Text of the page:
Tufte continues to make the argument that the low resolution of the Powerpoint slides used forces technical terms to be abbreviated and thus adding ambiguity and that the usual large font size in headline also forces shortening. He also notes that the typography and hiearchies provided by the bullet organisation also added confusion and that in the case of NASA some more advanced typographic feature to handle math and other technical formatting is needed.

During the Return to Flight work later on this was further emphasized with the following statement:

“Several members of the Task Group noted, as had CAIB before them, that many of the engineering packages brought before formal control boards were documented only in PowerPoint presentations,”

Unfortunately, this is something I can relate to in my line of business. The main form of documentation are a slide shows being emailed around. Since you know that they will be emailed around without You being there to talk to them I believe many add a lot more extra text in them which makes them into some kind of in-between creatures. Neither slides shows nor reports. At least these added words hopefully reduced ambiguity some degree. I have now started to record my presentations with my own voice to help mitigate that to some degree.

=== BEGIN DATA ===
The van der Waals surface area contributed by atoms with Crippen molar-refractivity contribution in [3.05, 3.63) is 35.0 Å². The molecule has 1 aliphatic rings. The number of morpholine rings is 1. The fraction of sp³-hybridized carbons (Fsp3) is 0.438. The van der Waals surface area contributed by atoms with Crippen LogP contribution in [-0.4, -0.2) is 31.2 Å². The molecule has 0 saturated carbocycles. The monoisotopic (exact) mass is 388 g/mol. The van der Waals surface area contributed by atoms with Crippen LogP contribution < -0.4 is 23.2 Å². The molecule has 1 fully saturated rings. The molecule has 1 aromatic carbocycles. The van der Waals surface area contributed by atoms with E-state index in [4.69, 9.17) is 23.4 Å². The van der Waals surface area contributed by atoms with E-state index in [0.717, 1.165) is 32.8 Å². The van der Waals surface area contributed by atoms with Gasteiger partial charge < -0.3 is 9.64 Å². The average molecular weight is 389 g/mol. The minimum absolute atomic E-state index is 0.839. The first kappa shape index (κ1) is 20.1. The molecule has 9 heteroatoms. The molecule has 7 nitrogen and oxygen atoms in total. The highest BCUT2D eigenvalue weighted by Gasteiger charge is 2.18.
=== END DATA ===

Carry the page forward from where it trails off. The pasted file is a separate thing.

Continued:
The Physical Resolution is usually to low
To further add to the Columbia findings I have serious issue with how briefing rooms are usually setup to today. They usually have only one projector with resolution between 1024×728 or 1280×1024. Many laptops today have widescreen formats on the screen which when used on “clone mode” makes the image of a 4:3 format projector looked really skewed. When projector handles widescreen formats especially with a higher resolution they are never used because:

  • Users are given computers with sub-performance graphic cards that really don’t handle full HD (1920×1080) resolution.
  • Users don’t know anything else but to “clone” their screen. What you see on the laptop is what you see on the projector. Thus in essence limiting the resolution on the projector to what ever the laptop handles. Again because users have been given cheap computers.
  • The resolution has to be turned down from the highest one “because everything became too small to see”. The reason for this is that the physical screen size is too small which makes the projector sit too close and the actual pixels too small to see from most of the room.

Combine that with Powerpoint templates with big font sizes we have a situation which means that not a lot information can be displayed for us which I also think adds to the oversimplification issue of this issue.

Why the Afghan “Spaghetti image” is actually rather good